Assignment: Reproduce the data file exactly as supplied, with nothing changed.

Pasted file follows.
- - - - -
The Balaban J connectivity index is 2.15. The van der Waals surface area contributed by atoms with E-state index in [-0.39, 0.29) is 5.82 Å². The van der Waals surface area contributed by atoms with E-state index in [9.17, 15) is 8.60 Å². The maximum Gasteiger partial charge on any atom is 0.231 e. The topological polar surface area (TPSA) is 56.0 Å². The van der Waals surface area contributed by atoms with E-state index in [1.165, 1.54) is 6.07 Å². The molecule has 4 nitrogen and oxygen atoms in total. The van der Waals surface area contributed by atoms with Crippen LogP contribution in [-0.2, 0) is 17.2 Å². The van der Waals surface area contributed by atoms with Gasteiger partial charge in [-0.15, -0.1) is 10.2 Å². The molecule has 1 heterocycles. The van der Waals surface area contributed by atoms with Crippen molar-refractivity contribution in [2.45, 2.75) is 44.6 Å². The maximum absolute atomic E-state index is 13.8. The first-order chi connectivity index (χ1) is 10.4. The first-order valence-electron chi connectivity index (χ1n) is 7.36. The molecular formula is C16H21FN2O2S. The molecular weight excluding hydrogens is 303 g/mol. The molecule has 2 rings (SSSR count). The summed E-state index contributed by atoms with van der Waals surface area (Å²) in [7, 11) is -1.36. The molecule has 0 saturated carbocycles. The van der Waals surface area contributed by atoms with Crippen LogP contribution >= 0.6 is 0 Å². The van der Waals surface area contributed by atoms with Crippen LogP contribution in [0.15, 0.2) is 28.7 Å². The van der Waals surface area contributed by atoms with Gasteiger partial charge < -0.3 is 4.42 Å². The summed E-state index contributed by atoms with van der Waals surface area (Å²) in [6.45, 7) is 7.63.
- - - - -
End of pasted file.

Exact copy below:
The Balaban J connectivity index is 2.15. The van der Waals surface area contributed by atoms with E-state index in [-0.39, 0.29) is 5.82 Å². The van der Waals surface area contributed by atoms with E-state index in [9.17, 15) is 8.60 Å². The maximum Gasteiger partial charge on any atom is 0.231 e. The topological polar surface area (TPSA) is 56.0 Å². The van der Waals surface area contributed by atoms with E-state index in [1.165, 1.54) is 6.07 Å². The molecule has 4 nitrogen and oxygen atoms in total. The van der Waals surface area contributed by atoms with Crippen LogP contribution in [-0.2, 0) is 17.2 Å². The van der Waals surface area contributed by atoms with Gasteiger partial charge in [-0.15, -0.1) is 10.2 Å². The molecule has 1 heterocycles. The van der Waals surface area contributed by atoms with Crippen molar-refractivity contribution in [2.45, 2.75) is 44.6 Å². The maximum absolute atomic E-state index is 13.8. The first-order chi connectivity index (χ1) is 10.4. The first-order valence-electron chi connectivity index (χ1n) is 7.36. The molecular formula is C16H21FN2O2S. The molecular weight excluding hydrogens is 303 g/mol. The molecule has 2 rings (SSSR count). The summed E-state index contributed by atoms with van der Waals surface area (Å²) in [7, 11) is -1.36. The molecule has 0 saturated carbocycles. The van der Waals surface area contributed by atoms with Crippen LogP contribution >= 0.6 is 0 Å². The van der Waals surface area contributed by atoms with Crippen LogP contribution in [0.15, 0.2) is 28.7 Å². The van der Waals surface area contributed by atoms with Gasteiger partial charge < -0.3 is 4.42 Å². The summed E-state index contributed by atoms with van der Waals surface area (Å²) in [6.45, 7) is 7.63.